Montesquieu

One ought not to decide by divine laws what should be deci­ded by human laws, nor deter­mine by human laws what should be deter­mi­ned by divine laws.

These two sorts of laws dif­fer in their ori­gin, their object and their nature.

Everyone agrees that human laws are of a dif­fe­rent nature from the laws of reli­gion, and that is a great prin­ci­ple ; but this prin­ci­ple is itself sub­ject to others, which we must iden­tify.

1st The nature of human laws is to be sub­ject to all the acci­dents that occur, and to vary as men’s desi­res change ; the nature of the laws of reli­gion, on the contrary, is never to vary. Human laws decide on the good, reli­gion on the best ; the good can have a dif­fe­rent object, because there are seve­ral kinds of good, but the best is but one, so it can­not change. The laws can of course be chan­ged, because they are only sup­po­sed to be good ; but the ins­ti­tu­tions of reli­gion are always assu­med to be the best.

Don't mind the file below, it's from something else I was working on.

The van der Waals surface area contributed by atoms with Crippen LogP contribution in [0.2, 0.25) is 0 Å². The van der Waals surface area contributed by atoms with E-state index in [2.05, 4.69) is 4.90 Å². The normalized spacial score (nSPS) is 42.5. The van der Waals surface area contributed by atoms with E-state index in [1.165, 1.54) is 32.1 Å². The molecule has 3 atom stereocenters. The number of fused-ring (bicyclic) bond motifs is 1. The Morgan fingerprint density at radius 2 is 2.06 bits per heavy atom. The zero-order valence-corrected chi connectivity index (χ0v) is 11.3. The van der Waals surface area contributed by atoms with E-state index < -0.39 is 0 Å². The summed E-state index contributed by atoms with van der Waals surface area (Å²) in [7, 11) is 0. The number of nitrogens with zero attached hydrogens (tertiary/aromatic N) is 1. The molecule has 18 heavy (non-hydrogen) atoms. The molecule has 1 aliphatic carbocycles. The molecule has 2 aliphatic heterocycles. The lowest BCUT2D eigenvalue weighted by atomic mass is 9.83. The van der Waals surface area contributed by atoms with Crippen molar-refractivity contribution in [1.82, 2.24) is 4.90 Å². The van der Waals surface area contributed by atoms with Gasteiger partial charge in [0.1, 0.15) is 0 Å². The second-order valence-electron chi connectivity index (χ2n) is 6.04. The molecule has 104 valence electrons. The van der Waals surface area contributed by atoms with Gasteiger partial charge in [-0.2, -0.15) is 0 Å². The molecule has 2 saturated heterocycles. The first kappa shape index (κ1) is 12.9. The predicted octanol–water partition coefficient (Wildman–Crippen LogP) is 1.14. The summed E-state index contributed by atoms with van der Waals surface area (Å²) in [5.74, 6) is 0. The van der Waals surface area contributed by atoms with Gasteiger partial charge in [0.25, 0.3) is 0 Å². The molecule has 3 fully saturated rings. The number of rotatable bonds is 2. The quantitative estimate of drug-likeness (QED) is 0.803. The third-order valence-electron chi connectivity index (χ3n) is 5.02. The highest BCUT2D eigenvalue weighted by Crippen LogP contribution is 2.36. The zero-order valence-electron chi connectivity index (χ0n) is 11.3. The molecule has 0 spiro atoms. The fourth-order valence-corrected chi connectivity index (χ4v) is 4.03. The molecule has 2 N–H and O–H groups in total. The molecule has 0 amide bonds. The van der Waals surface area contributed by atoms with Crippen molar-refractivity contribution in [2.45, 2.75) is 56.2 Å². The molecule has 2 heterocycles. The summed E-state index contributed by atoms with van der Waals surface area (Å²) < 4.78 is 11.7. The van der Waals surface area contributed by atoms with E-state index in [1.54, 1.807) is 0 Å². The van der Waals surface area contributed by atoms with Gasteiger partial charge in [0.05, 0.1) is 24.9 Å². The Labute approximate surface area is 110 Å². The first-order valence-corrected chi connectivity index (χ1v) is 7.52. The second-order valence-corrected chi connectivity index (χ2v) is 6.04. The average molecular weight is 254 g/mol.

2nd There are sta­tes where the laws are nothing, or are nothing but a capri­cious and tran­sient desire of the sove­reign. If in these sta­tes the laws of reli­gion were of the nature of the human laws, the laws of reli­gion would be nothing either ; yet it is neces­sary to society for there to be some­thing fixed, and it is this reli­gion which is some­thing fixed.

3rd The force of reli­gion lies in its being belie­ved ; the force of human laws lies in their being fea­red. Antiquity suits reli­gion, because we often believe things more as they have fur­ther rece­ded ; for we do not have in our heads the acces­sory notions taken from those times that could contra­dict them. Human laws on the contrary bene­fit from their novelty, which indi­ca­tes a par­ti­cu­lar and pre­sent atten­tion of the legis­la­tor to see that they are obser­ved.